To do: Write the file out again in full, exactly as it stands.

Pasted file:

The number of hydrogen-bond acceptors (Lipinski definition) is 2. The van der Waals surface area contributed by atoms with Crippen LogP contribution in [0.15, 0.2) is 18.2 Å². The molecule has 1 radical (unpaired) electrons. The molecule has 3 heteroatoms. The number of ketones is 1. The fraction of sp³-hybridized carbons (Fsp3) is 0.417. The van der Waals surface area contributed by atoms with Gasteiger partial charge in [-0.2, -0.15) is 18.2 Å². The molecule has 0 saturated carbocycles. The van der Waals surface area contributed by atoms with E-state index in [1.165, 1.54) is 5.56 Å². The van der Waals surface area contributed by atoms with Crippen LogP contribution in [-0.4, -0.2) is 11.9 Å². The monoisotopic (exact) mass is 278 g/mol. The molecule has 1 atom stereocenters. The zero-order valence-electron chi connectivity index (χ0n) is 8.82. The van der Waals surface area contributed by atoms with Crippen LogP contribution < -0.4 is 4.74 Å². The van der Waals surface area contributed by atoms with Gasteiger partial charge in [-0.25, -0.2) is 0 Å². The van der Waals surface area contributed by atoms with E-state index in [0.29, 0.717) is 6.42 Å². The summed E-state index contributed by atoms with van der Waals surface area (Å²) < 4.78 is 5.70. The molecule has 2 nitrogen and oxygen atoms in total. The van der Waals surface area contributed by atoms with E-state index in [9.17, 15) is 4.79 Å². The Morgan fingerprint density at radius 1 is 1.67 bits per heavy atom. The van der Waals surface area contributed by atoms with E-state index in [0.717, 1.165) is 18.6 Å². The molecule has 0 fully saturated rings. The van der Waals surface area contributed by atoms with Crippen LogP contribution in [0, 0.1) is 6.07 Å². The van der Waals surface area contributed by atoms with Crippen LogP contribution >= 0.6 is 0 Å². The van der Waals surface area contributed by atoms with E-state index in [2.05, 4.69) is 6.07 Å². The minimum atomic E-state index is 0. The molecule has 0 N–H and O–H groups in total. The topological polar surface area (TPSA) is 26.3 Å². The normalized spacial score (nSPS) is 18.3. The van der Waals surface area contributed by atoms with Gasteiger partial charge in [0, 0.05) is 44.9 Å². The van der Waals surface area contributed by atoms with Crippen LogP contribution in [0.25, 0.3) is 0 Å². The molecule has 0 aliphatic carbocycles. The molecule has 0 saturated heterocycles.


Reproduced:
The number of hydrogen-bond acceptors (Lipinski definition) is 2. The van der Waals surface area contributed by atoms with Crippen LogP contribution in [0.15, 0.2) is 18.2 Å². The molecule has 1 radical (unpaired) electrons. The molecule has 3 heteroatoms. The number of ketones is 1. The fraction of sp³-hybridized carbons (Fsp3) is 0.417. The van der Waals surface area contributed by atoms with Gasteiger partial charge in [-0.2, -0.15) is 18.2 Å². The molecule has 0 saturated carbocycles. The van der Waals surface area contributed by atoms with E-state index in [1.165, 1.54) is 5.56 Å². The van der Waals surface area contributed by atoms with Crippen LogP contribution in [-0.4, -0.2) is 11.9 Å². The monoisotopic (exact) mass is 278 g/mol. The molecule has 1 atom stereocenters. The zero-order valence-electron chi connectivity index (χ0n) is 8.82. The van der Waals surface area contributed by atoms with Crippen LogP contribution < -0.4 is 4.74 Å². The van der Waals surface area contributed by atoms with Gasteiger partial charge in [-0.25, -0.2) is 0 Å². The van der Waals surface area contributed by atoms with E-state index in [0.29, 0.717) is 6.42 Å². The summed E-state index contributed by atoms with van der Waals surface area (Å²) < 4.78 is 5.70. The molecule has 2 nitrogen and oxygen atoms in total. The van der Waals surface area contributed by atoms with E-state index in [9.17, 15) is 4.79 Å². The Morgan fingerprint density at radius 1 is 1.67 bits per heavy atom. The van der Waals surface area contributed by atoms with E-state index in [0.717, 1.165) is 18.6 Å². The molecule has 0 fully saturated rings. The van der Waals surface area contributed by atoms with Crippen LogP contribution in [0, 0.1) is 6.07 Å². The van der Waals surface area contributed by atoms with Crippen LogP contribution >= 0.6 is 0 Å². The van der Waals surface area contributed by atoms with E-state index in [2.05, 4.69) is 6.07 Å². The minimum atomic E-state index is 0. The molecule has 0 N–H and O–H groups in total. The topological polar surface area (TPSA) is 26.3 Å². The normalized spacial score (nSPS) is 18.3. The van der Waals surface area contributed by atoms with Gasteiger partial charge in [0, 0.05) is 44.9 Å². The van der Waals surface area contributed by atoms with Crippen LogP contribution in [0.25, 0.3) is 0 Å². The molecule has 0 aliphatic carbocycles. The molecule has 0 saturated heterocycles.